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Black cohosh, a member of the buttercup family, is a plant native to North America. It was used in Native American medicine and was a home remedy in 19th-century America.
Common Names—black cohosh, black snakeroot, macrotys, bugbane, bugwort, rattleroot, rattleweed
Latin Names—Actaea racemosa, Cimicifuga racemosa
What It Is Used For
Black cohosh has a history of use for rheumatism (arthritis and muscle pain) but has been used more recently to treat hot flashes, night sweats, vaginal dryness, and other symptoms that can occur during menopause.
Black cohosh has also been used for menstrual irregularities and premenstrual syndrome, and to induce labor.
How It Is Used
The underground stems and roots of black cohosh are commonly used fresh or dried to make strong teas (infusions), capsules, solid extracts used in pills, or liquid extracts (tinctures).
What the Science Says
Study results are mixed on whether black cohosh effectively relieves menopausal symptoms. An NCCAM-funded study found that black cohosh, whether used alone or with other botanicals, failed to relieve hot flashes and night sweats in postmenopausal women or those approaching menopause.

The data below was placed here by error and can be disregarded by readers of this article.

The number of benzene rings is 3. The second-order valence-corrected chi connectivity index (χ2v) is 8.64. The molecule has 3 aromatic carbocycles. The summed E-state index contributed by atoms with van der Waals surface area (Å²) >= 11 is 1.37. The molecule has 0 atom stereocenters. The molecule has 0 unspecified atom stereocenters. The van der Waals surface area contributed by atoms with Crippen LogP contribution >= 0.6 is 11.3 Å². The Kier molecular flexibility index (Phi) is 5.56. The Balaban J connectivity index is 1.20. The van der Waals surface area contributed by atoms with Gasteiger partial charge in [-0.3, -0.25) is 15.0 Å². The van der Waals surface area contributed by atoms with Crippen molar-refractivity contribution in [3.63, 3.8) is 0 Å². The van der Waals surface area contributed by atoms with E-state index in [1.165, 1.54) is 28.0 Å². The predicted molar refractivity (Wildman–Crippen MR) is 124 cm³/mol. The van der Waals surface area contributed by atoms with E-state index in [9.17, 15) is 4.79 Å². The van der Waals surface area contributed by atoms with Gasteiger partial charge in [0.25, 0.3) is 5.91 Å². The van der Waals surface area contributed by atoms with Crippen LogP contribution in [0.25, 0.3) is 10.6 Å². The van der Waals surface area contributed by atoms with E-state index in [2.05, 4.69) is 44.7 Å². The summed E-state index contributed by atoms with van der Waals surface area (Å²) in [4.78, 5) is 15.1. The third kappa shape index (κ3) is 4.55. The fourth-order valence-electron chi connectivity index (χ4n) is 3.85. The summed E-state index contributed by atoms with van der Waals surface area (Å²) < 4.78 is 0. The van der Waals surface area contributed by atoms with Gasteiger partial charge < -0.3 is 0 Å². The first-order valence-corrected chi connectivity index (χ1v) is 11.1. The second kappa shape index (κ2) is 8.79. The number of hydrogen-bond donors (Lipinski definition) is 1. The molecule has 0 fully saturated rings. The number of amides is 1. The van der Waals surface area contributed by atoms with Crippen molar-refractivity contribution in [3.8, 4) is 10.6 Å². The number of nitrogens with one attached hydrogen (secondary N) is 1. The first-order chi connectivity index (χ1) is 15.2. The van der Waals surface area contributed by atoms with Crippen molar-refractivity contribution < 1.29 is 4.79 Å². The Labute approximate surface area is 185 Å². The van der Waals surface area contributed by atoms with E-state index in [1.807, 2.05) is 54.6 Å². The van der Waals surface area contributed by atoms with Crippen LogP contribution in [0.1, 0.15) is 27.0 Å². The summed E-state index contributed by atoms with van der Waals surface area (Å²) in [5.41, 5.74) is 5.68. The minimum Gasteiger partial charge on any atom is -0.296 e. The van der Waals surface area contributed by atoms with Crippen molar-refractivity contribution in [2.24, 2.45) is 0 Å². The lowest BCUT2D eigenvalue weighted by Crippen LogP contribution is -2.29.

Most studies to date have been less than 6 months long, so the safety of long-term use is unknown.
NCCAM is funding studies to further understand the potential effects of black cohosh on hot flashes and other menopausal symptoms.
There are not enough reliable data to determine whether black cohosh is effective for rheumatism or other uses.
Side Effects and Cautions
Black cohosh can cause headaches and stomach discomfort. In clinical trials comparing the effects of the herb and those of estrogens, a low number of side effects were reported, such as headaches, gastric complaints, heaviness in the legs, and weight problems.
No interactions have been reported between black cohosh and prescription medicines.
Black cohosh has been linked to a few cases of hepatitis (inflammation of the liver), but it is not clear whether black cohosh caused the problem.
It is not clear if black cohosh is safe for women who have had breast cancer or for pregnant women.
Black cohosh should not be confused with blue cohosh (Caulophyllum thalictroides), which has different properties, treatment uses, and side effects than black cohosh. Black cohosh is sometimes used with blue cohosh to stimulate labor, but this therapy has caused adverse effects in newborns, which appear to be due to blue cohosh.
Tell your health care providers about any complementary and alternative practices you use. Give them a full picture of what you do to manage your health. This will help ensure coordinated and safe care.